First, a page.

The Wooden Bracket Lead

The Wooden Bracket Lead

Sometimes known as the “service station line”

 

Where a side arm lead joins the main lead.

Typical side bracket lead with Figure 8 cable attached.

The “backet lead” typically was used as a lateral from a main and served party-line residences along its route.  The limit of any party line single pair service was eight farms. 

 

They even staged a “walk on” film role in the first portion of The Wizard of Oz (1939), where Dorothy’s farm road is lined with them in the distinctive, if not cluttered fashion, of many 1930s farmer-built subscriber lines.

 

But . . . first, a little public policy to explain why the hardware evolved.  Following the Second World War, growth of telephone service mushroomed.  Rural subscribers wanted not only telephone service, but GOOD phone service and were willing to pay for it.  Where Bell offered rural service, the rates actually declined through the war years and in the years following the return of the troops from the Europe and the Orient.

 

Telephone associations, farmers’ mutual companies and similar independents experienced significant growth, too.  Their rates also remained largely stable.

 

However, both serving entities were confronted with the same customer demands and needs for improved service, additional lines, lower costs.  In regards to rural service, as Bell defined it, meant that the Company provided for all the facilties as well as all services and owned the instruments. 

 

Service-station service, whereby a cooperative or mutual independent formed the entity where subscribers paid their bills, received their local loop service, and had part of their lines designed, built and maintained, as well as owning their own telephones, but connected to a larger independent or Bell operating company, was the other dominant type.  Typically, Bell or the larger independent would furnish the central office switching.

 

Service from these lines was a bit of a mish-mash.  Some were well maintained and operated at average to good proficiency.  Others were “grounded telephone circuits” using a fence wire and bottles arrayed along the gravel road in what must have been a real sight to urban travelers.  These lines supplied . . . intermittant and sometimes just poor service.  Terminals, splices and other possible sources of electrical and physical problems were commonly antiquated and run down.  Others were well managed along “metallic circuits.”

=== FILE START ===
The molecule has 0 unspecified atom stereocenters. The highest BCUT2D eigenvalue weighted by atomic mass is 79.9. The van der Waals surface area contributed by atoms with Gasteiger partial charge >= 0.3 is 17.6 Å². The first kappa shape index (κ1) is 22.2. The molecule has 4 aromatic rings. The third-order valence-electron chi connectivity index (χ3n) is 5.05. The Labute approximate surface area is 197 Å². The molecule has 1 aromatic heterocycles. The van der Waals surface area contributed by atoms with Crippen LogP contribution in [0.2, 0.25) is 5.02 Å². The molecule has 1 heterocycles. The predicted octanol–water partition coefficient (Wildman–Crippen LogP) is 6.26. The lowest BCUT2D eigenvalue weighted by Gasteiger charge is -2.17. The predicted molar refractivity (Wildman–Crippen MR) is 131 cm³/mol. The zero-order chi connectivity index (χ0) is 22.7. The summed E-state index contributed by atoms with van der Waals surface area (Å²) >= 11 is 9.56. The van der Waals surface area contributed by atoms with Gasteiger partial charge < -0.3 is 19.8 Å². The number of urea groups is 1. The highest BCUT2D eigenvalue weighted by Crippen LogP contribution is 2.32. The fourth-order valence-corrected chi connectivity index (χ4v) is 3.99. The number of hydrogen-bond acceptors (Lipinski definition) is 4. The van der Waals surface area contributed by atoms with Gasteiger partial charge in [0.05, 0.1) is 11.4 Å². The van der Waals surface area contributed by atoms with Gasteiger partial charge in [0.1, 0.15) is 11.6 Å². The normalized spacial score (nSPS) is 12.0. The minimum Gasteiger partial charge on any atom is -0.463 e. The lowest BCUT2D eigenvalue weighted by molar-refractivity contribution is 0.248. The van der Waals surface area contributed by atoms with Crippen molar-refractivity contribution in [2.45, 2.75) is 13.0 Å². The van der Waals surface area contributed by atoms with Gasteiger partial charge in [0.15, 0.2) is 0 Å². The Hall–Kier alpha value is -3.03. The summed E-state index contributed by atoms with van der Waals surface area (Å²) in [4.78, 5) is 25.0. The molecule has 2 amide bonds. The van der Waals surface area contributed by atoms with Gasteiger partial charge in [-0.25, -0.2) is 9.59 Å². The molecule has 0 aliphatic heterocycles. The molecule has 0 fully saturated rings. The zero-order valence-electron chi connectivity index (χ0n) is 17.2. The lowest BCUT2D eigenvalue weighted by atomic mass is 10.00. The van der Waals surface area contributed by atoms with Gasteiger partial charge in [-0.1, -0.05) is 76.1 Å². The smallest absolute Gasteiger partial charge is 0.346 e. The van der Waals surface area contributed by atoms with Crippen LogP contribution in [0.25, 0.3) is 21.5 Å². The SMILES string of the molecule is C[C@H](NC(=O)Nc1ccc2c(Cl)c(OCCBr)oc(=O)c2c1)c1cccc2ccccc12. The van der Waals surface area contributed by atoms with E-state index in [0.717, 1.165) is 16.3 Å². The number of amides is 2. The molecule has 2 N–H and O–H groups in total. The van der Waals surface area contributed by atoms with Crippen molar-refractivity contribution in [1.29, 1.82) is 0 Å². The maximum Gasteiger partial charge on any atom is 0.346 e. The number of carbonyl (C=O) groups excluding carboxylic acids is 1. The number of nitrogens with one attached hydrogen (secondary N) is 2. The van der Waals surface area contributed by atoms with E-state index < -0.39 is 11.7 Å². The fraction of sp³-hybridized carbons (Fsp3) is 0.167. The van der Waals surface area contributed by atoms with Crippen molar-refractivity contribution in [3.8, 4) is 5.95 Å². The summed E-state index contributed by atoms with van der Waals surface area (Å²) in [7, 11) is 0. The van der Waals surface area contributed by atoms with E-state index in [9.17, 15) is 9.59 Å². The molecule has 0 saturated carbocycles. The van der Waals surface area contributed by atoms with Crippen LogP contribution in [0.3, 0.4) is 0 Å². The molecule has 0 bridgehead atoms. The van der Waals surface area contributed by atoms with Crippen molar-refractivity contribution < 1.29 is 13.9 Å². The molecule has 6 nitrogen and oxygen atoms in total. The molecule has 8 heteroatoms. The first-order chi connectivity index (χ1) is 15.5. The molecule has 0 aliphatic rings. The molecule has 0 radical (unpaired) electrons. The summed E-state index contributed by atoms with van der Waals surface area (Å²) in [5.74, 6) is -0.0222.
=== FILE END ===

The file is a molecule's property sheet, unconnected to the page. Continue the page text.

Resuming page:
Many a reader will recall the “good ole days” when getting summoned to the phone meant two short rings and one long ring. . . or some semblance of this “coded” signal. The phone company had a phrase for that: “code ringing.”  Party lines were just that–many parties subscribed and anyone could listen in to a subscriber’s call.  No privacy what-so-ever. 

 

On the other hand, with “selective ringhing,” only a few parties on your line might be able to share your message.

 

Now, following the war, urban subscriber phone numbers gradually increased, but rural service needs really skyrocketed.  However, there was a great irony to this increase in rural phone needs.  By the late 1940s, the number of farmer mutual phone companies declined.  This was due to the number of rural subscribers who were tired of maintaining their own “home built” lines and wanted to pass this responsibility to Bell or a larger Independent company.  In doing so, the rights of the farmer to maintain his line were relieved, but the . . . anticipated higher quality of service by the new owner would guarantee continuation of service at a better rate.

 

Economics played a significant role in the number of “home built” lines and their evolution to telephone cooperative, Bell and Independent systems.  First, not all parts of the United States are economically balanced.  A farmer’s income in West Virginia might be considerably different than a rural farm owner in northeast Iowa and in the Imperial Valley of California.  Terrain and population also figured into the equation.